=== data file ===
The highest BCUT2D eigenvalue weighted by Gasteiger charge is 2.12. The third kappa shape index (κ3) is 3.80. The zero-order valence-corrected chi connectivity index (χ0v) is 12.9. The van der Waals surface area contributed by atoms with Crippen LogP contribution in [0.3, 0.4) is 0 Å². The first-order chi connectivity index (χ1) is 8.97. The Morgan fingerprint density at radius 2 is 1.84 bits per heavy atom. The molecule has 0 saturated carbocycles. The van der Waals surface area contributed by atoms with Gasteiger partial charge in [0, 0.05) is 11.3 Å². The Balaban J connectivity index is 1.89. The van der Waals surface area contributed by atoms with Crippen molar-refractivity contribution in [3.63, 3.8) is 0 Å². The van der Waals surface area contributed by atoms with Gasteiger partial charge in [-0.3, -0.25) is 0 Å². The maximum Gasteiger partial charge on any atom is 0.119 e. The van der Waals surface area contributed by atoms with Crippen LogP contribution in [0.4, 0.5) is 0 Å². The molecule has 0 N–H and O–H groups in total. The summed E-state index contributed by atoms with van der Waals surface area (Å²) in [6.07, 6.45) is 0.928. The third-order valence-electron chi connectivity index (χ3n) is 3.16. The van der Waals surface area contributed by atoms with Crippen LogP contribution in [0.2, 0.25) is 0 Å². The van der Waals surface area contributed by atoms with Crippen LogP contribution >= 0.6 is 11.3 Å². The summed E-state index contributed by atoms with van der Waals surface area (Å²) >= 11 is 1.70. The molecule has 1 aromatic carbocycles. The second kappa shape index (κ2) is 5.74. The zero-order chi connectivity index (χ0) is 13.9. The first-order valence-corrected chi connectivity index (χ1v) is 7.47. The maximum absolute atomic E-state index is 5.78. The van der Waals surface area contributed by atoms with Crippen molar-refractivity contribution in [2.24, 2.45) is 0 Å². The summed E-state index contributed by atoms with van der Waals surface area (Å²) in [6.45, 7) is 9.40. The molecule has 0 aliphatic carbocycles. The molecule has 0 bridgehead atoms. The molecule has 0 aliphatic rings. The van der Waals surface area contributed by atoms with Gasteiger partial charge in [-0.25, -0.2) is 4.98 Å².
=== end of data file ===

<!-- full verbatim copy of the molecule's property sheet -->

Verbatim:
The highest BCUT2D eigenvalue weighted by Gasteiger charge is 2.12. The third kappa shape index (κ3) is 3.80. The zero-order valence-corrected chi connectivity index (χ0v) is 12.9. The van der Waals surface area contributed by atoms with Crippen LogP contribution in [0.3, 0.4) is 0 Å². The first-order chi connectivity index (χ1) is 8.97. The Morgan fingerprint density at radius 2 is 1.84 bits per heavy atom. The molecule has 0 saturated carbocycles. The van der Waals surface area contributed by atoms with Gasteiger partial charge in [0, 0.05) is 11.3 Å². The Balaban J connectivity index is 1.89. The van der Waals surface area contributed by atoms with Crippen molar-refractivity contribution in [3.63, 3.8) is 0 Å². The van der Waals surface area contributed by atoms with Gasteiger partial charge in [-0.3, -0.25) is 0 Å². The maximum Gasteiger partial charge on any atom is 0.119 e. The van der Waals surface area contributed by atoms with Crippen LogP contribution in [0.4, 0.5) is 0 Å². The molecule has 0 N–H and O–H groups in total. The summed E-state index contributed by atoms with van der Waals surface area (Å²) in [6.07, 6.45) is 0.928. The third-order valence-electron chi connectivity index (χ3n) is 3.16. The van der Waals surface area contributed by atoms with Crippen LogP contribution in [0.2, 0.25) is 0 Å². The van der Waals surface area contributed by atoms with Crippen LogP contribution >= 0.6 is 11.3 Å². The summed E-state index contributed by atoms with van der Waals surface area (Å²) >= 11 is 1.70. The molecule has 1 aromatic carbocycles. The second kappa shape index (κ2) is 5.74. The zero-order chi connectivity index (χ0) is 13.9. The first-order valence-corrected chi connectivity index (χ1v) is 7.47. The maximum absolute atomic E-state index is 5.78. The van der Waals surface area contributed by atoms with Crippen molar-refractivity contribution in [2.24, 2.45) is 0 Å². The summed E-state index contributed by atoms with van der Waals surface area (Å²) in [6.45, 7) is 9.40. The molecule has 0 aliphatic carbocycles. The molecule has 0 bridgehead atoms. The molecule has 0 aliphatic rings. The van der Waals surface area contributed by atoms with Gasteiger partial charge in [-0.25, -0.2) is 4.98 Å².